Long time readers will know that earlier this year, I moved from Dallas, Texas to Seattle Washington with naught but two suitcases and a plane ticket. Everything that couldn’t fit in those cases had to be sold or donated, so it should be of little surprise that when I did finally land my own (gorgeous) apartment, it was, um, kind of empty.
Not that that’s a problem. I don’t mind sitting on cushions on the floor, but I feel bad for expecting my guests to be cool with it too. It’s definitely not the comfiest seating arrangement possible.
I’ve been looking for furniture for my living room that’s both well-made and sufficiently retro to fit with the aesthetic of my home. And it hasn’t been easy. Most vintage and retro furniture that’s around nowadays isn’t from the right time period or is exorbitantly expensive and found at antique stores. Look, I love antiques just as much as the next retrofuturist, but if a 2,000 dollar couch needs re-stuffing and reupholstering before I can think of using it for what it was intended, I’m going to hesitate before I shell out for it.
Fortunately, I recently discovered the Victorian Furniture Company, a website dealing in reproduction home furnishings. They have a lot of really beautiful offerings that are customizable with regards to finishes and fabrics, so you’ll get exactly what you need/want for the room you’re redesigning, or in my case, furnishing for the first time. Head on over and check out their designs.
I particularly like that they list where all their woods come from, so you won’t have to wonder where it’s coming from. All their wood selections come from the USA, and they even denote what state in the drop-down selections. Neat!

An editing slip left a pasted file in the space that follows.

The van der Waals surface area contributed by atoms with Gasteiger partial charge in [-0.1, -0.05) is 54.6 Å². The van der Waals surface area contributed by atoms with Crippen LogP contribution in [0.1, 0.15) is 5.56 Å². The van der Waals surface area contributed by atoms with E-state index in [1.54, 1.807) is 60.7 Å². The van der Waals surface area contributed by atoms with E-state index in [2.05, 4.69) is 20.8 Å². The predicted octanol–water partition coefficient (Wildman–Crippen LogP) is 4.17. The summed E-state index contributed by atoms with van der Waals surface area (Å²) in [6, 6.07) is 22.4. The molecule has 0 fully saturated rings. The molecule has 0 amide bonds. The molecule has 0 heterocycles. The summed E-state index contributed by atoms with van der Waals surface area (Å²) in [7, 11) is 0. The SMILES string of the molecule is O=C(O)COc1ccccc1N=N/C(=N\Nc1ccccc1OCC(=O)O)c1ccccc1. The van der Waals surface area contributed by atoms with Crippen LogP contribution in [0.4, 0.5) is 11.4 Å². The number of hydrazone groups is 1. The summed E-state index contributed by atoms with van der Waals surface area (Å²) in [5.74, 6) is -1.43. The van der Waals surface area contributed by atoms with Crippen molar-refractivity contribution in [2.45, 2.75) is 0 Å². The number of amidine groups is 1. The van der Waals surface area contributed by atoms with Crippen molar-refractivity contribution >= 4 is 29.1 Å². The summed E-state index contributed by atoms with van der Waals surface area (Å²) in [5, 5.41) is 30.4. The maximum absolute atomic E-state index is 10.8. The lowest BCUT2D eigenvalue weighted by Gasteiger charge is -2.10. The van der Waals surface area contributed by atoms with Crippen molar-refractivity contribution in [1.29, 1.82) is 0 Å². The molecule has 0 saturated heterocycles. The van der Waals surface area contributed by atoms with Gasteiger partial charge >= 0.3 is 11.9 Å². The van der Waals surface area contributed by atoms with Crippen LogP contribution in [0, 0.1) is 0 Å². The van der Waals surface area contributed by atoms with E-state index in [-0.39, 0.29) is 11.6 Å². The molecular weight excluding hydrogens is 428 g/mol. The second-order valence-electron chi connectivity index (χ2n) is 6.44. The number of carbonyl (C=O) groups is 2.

Let me preface this post by saying that I absolutely love living in Seattle. It’s a town that has so many unique and special qualities and people that I seriously can’t think of anywhere else I’d like to live. And that’s saying something, because I’ve been to and seen a lot of places around the world. Seattle’s charms have me completely enamored.
But, if by some crazy series of events involving my disenchantment with Seattle and falling into more money than I could ever imagine what to do with, an impressive Steampunk inspired apartment for precisely that occasion has come up for sale in New York City.
Recently posted to Yahoo Real Estate, this two bedroom, two bath condo is a gorgeous visual representation of Steampunk in the modern home decor, but at well over 1.5 million, is not quite within the typical Steampunk’s price range. Gorgeous, and unfortunately prefabricated. There’s not much room in the condo for the DIY spirit when everything has already been done for you.
There’s a website I recently discovered that is sure to be of interest for Steampunks looking to outfit their abodes with a Victorian flair. The Victorian Trading Company has all manner of goods inspired by Victoiriana.
The Victorian Trading Co was started in 1987 by Melissa and Randy Rolston in Dallas, Texas and now operates as a small company based out of Lenexa, Kansas outside of Kansas City.
From antique reproductions and fashion to outdoor living and accessories, The Victorian Trading Company is a great resource for finding items to match your Steampunk decor. They even have free e-cards for you Steampunks wanting to send a message to your equally steamy friends. You can check them out here.
We’ve all seen a Steampunked clock or two, but today’s piece gets extra points for cool because almost the entire thing is made from wood, gears and all.